Mayweather And McGregor Embark On Press Tour

07 Aug Mayweather And McGregor Embark On Press Tour

Floyd Mayweather and Conor McGregor began their 4-city press tour at the Staples Center in Los Angeles, California. The crowd of over eleven thousand was pro-McGregor, cheering loudly as Dana White introduced the 155-pound UFC champion. But despite this being a promotion of a boxing match, not an MMA fight, McGregor appeared comfortable and confident.

“I’m a young, confident, happy man that has worked extremely hard for this (opportunity).”

He used the adage “Somebody’s O has got to go!” when suggesting that this would be the first defeat for Mayweather. Usually, Floyd Mayweather is the initiator of verbal jabs, but on this occasion Conor McGregor unleashed continuous insults on the undefeated, future hall-of-fame boxer.

“He is fu**ed! There’s no other way about it. His little legs. His little core. His little body. I’m gonna knock him out within four rounds!”

McGregor seemed to suggest that boxing was a watered-down version of combat fighting.

“This is a limited set of rules that makes this half a fight, a quarter of a fight. This isn’t a true fight. If this was a true fight, it wouldn’t even take one round.”

Floyd Mayweather was met with boos as Leonard Ellerbe presented him to the audience. As he approached the podium, he took two sips of Dasani water while nodding his head. He appeared to be collecting his thoughts and sizing up the moment. After three or four seconds, he began to chant, “Hard work!” and his fans would reply “Dedication!” He repeated the exercise three more times, and seemingly feeling satisfied with the response, said: “I still got it!” Mayweather would go back to the “Hard Work” chant throughout his time on the mic. In between the mantra, he would alternate between boasting about his fighting and money-making abilities.

“I don’t give a fu** if it’s a ring. I don’t give a fu** if it’s an octagon. Put me in there, and I’m ‘a kick ass!”

Clearly, Floyd Mayweather was more animated at this press conference than previous ones. He paced, he shadow-boxed, and continued to engage fans with chants and slogans. Before ending his words, Mayweather turned to McGregor and said,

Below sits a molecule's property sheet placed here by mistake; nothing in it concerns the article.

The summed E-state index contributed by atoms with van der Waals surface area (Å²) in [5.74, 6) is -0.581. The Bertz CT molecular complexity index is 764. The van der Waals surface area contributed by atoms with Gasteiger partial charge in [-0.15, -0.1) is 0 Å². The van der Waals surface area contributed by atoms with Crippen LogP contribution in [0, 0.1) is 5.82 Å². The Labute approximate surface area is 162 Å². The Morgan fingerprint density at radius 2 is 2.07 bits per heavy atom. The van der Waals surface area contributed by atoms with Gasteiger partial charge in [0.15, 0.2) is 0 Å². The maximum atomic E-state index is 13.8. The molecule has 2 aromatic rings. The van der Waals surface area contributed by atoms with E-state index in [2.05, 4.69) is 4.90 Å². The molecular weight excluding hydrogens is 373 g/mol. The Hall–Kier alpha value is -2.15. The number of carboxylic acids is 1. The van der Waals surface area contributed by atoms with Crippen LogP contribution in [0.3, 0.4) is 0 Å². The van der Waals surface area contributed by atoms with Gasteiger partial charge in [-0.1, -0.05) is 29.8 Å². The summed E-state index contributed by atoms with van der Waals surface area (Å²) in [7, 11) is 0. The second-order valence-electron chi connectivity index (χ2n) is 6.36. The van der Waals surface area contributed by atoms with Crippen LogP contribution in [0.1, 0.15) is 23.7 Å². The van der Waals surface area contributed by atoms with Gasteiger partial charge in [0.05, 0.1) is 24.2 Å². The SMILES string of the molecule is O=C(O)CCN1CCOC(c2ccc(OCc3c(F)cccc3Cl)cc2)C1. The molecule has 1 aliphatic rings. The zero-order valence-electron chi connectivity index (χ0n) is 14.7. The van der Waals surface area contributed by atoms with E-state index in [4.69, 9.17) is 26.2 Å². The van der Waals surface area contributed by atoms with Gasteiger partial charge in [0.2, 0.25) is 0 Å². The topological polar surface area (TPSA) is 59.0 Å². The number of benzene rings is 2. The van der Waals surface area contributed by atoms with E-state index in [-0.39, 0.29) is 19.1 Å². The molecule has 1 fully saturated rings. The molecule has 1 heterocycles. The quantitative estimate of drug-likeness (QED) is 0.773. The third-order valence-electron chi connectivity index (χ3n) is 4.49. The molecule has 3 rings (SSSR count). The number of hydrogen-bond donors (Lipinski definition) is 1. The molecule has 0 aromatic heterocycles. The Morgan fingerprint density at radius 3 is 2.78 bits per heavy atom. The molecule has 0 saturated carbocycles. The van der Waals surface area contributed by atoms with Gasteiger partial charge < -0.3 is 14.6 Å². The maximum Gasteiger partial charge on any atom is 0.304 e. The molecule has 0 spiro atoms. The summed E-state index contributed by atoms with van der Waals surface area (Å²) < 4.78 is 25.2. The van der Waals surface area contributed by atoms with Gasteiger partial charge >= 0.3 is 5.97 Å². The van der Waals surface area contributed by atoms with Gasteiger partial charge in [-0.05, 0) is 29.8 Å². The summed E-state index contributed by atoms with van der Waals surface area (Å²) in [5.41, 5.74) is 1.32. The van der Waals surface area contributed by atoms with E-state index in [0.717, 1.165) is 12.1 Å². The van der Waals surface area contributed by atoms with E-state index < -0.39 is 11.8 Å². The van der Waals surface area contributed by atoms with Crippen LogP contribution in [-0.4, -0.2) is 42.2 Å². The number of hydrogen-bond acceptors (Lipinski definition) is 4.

“All you need to do is show up (at the fight), and I’m gonna do the rest.”

The media-only portion of the press conference revealed vulnerabilities from both fighters. Floyd Mayweather acknowledged how much he disliked training at this stage of his career, and that it was physically draining. The burden of being the lead promoter for such a massive event also could wear on him. Tickets for the August 26 bout at the T-Mobile Arena in Las Vegas will be priced from $500 to $10,000. They will most certainly sell out quickly, despite the high cost. The Pay Per View will be sold for $89.95 SD and $99.95, and is projected to eclipse 4.8 million buys, which would be an all-time record. Conor McGregor’s vulnerabilities revolve around one factor:  He is 0-0 as a professional boxer, and is taking on an all-time great who is 49-0. The bout will take place at 154 pounds, the junior middleweight limit, which is a slight advantage for McGregor.

The most telling aspect of this mega-matchup is that both Dana White, head of UFC, and Conor McGregor himself both stated this will be the only boxing match McGregor ever fights in. He will go back to MMA fighting afterward. Because McGregor exuded so much confidence, I wondered if it had something to do with Mayweather, or did he think he could be THAT good in boxing with no professional experience. I asked him if he believed he could beat ALL of the top boxers from 154 pounds and down. He simply said,“Yes.”

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Charles Hill
Charles Hill
charles@intelligentboxing.net